I met Bob outside, and he led me over to a car in the to-be-detailed area – in fact, it was the same car that I had transferred from the other location just that morning.  He walked me around to the passenger side of the car, and pointed out a small but noticeable scratch and dent on the rear passenger door.  I immediately began thinking, “Did I do a walk-around before transferring the car?”  We didn’t have a lot of fixed policies around these things, but for my own peace of mind I almost always walked around and checked for any unreported damage before I drove a fleet car.  That day, I couldn’t remember if I’d checked.

Bob wanted to get to the bottom of this.  He was very upset, and was obviously choosing his words very carefully.  He told me that I should confess immediately if I knew anything about the origin of this damage.  Then he said the eight words for which I will always remember him:

“If you lie to me, I’ll fire you.”

Bob and I had never been friends.  He was the boss, and I was the subordinate – that line was silently yet clearly drawn.  Still, we were decent to one another.  To my knowledge, neither of us was ever dishonest to the other before or since that day.  I was young and prone to occasional foolishness, but was still a reliable and trustworthy employee.  And in spite of that, I’d just been threatened with termination if I couldn’t convince my boss that I truly knew nothing about the damage to a fleet car.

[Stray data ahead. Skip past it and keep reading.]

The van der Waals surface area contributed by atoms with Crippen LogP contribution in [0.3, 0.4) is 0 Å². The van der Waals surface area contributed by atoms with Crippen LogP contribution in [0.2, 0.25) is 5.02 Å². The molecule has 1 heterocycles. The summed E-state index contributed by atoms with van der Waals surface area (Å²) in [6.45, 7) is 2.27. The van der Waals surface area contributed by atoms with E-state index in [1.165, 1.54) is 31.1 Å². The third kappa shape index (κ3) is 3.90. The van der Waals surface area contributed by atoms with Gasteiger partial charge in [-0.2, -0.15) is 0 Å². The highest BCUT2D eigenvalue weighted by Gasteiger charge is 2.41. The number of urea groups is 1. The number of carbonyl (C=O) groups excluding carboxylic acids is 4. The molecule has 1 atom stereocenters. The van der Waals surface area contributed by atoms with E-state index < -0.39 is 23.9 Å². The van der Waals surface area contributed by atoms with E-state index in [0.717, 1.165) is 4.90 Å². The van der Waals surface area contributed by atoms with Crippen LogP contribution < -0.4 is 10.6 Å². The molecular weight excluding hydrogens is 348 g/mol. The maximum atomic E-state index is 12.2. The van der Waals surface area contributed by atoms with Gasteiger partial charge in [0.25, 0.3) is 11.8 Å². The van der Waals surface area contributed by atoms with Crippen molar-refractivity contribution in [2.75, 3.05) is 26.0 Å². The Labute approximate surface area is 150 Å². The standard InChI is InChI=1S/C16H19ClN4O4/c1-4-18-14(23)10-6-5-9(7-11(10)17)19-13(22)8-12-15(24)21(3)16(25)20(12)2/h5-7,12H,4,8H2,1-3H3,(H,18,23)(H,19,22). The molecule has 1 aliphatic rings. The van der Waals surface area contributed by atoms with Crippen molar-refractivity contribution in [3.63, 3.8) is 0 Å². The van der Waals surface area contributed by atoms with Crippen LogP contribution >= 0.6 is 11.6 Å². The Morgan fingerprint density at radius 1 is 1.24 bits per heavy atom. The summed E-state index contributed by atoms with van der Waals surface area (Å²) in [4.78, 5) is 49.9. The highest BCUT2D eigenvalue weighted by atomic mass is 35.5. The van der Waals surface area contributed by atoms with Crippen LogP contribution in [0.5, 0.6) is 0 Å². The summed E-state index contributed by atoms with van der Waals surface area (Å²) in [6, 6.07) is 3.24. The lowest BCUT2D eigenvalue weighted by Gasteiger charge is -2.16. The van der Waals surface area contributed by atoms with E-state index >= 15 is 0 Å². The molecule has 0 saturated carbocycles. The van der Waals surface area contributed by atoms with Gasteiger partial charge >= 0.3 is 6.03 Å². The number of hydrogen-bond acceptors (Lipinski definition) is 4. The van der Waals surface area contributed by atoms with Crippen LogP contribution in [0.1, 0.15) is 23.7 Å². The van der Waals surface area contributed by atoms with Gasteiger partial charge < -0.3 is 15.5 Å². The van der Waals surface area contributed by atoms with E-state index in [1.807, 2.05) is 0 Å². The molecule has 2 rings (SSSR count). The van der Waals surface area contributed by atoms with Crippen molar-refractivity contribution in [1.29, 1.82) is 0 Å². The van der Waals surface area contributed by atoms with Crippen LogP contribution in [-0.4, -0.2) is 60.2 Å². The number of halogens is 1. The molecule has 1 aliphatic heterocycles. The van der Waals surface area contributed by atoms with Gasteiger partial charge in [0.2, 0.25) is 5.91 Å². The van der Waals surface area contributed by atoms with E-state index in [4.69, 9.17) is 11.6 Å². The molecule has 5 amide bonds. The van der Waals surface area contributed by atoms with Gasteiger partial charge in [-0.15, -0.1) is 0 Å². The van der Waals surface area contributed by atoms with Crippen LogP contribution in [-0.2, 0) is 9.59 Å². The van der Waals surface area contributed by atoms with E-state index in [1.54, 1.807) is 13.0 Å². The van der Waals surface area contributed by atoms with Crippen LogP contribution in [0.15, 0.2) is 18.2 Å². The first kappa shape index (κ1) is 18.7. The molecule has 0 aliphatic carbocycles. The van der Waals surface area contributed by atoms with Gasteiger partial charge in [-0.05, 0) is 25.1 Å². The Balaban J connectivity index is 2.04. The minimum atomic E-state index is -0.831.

Before responding to Bob, my mind went a thousand directions at once.  I was afraid.  I’d left a stable job of six years just months before to take this position.  I had an apartment, a car payment, and other obligations that are unfriendly to an unemployment check.  I was confused.  Did I transport a damaged car?  Did I check it?  Could the damage have occurred after I got here?  Or even worse, did I unknowingly hit something that caused the damage?  I was angry.  I’d never demonstrated any sort of dishonesty, and couldn’t imagine why I would be treated as a liar.